Willingham declined an offer by the prosecution to plea guilty in exchange for a sentence of life in prison stating that he’d rather die than go to prison for something he didn’t do.
The prosecutor, John Jackson, made a number of unsubstantiated claims during the trial and to the press including that Willingham poured lighter fluid in the shape of a pentagram in his daughters’ room as an “act of Satanic worship.” He also referred to Willingham as “a demon.” This tied together neatly with now disgraced psychiatrist James Grigson’s assertions that Willingham was a dangerous sociopath because he liked Iron Maiden and Led Zeppelin and had music posters of the two bands.
Willingham appealed continually from 1991 until his execution in 2004. Since that time, investigative reports have indicated that the investigation into the fire was based on old science and poor investigative techniques on the part of authorities and that if the state of Texas had taken modern science into account then Willingham would have been acquitted.
In May of this year, prosecutor John Jackson was charged with obstruction of justice and withholding evidence in Willingham’s case. The charge claims “Before, during, and after the 1992 trial, [Jackson] knew of the existence of evidence that tended to negate the guilt of Willingham and failed to disclose that evidence to defense counsel.”
The case is ongoing.
3. The Keller Daycare Witch Hunt
Dan and Fran Keller ran a Daycare center in Oak Hill, Texas. In 1991, a three-year-old child in therapy due to his parents divorcing accused the Kellers of sexually abusing her. Other parents got wind of the accusation and their children began making accusations of their own which included forcing children to drink Kool-Aid with blood in it, have sex on camera with adults, killing animals and babies in a ritualistic way while wearing white robes and candle-lit rooms.
They also claimed to have been sexually abused by Mexican soldiers.
Over the course of a trial that lasted only six days, the Kellers were found guilty of child abuse and sentenced to forty-eight years in prison each, largely based on the testimony of medical expert for the prosecution, Dr. Michael Mouw.
In 2013, Mouw retracted his testimony stating that at the time he gave it he was simply wrong and ignorant. Additionally, it also became clear that testimony from one of the supposed victims had retracted their claim of abuse and police had simply ignored this. The suppressed memory psychiatric theories practiced at the time and used to produce allegations of abuse in the first place, including those of clinical psychologist Randy Noblitt, have also since been roundly discredited in psychiatric circles.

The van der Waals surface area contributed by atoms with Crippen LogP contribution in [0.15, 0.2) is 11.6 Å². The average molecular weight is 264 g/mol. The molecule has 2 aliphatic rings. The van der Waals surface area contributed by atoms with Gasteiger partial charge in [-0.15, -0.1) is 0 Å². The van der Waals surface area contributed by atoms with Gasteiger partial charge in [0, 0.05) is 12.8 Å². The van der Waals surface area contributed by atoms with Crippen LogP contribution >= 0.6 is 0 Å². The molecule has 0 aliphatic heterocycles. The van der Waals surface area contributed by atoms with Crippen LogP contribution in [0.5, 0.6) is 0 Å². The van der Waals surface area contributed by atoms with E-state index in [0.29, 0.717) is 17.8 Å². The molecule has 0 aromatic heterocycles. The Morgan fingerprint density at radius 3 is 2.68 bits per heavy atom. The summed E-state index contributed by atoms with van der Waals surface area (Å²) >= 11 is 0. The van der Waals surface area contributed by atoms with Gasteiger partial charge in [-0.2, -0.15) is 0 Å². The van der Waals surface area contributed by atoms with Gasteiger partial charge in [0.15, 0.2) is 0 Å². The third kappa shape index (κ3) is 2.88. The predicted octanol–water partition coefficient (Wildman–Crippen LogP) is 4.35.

The Kellers were finally released. Both are now in their mid-60s and have each served twenty-one years in prison.
4. The Wee Care Nursery School Case
Wee Care was a school located in Maplewood, New Jersey in the 80s. It all started in 1985 when a child whose temperature was being taken up the rectum told the nurse “that’s what my teacher does to me at nap time at school.” The teacher in question was a woman named Margaret Kelly Michaels. In a climate of satanic panic and belief that ritualized child abuse was running rampant across American, an investigation was begun and fifty three children were interviewed regarding the alleged abuse.
Additional allegations that resulted from these interviews included that she “forced them to lick peanut butter off of her genitals, that she penetrated their rectums and vaginas with knives, forks and other objects, that she forced them to eat cakes made from human excrement and that she made them play duck, duck, goose while naked.”
Some of her fellow teachers also testified against Michaels, apparently in an attempt to distance themselves from the monstrous allegations although none had direct knowledge of any abuse.
The interviews resulted in 235 counts of child abuse for Michaels. The trial lasted three years and resulted in her being sentenced to 47 years in prison. Michaels appealed and, after serving only five years, all the interviews conducted with the alleged victims were deemed invalid because they included coercive and suggestive techniques designed to get certain answers from the children.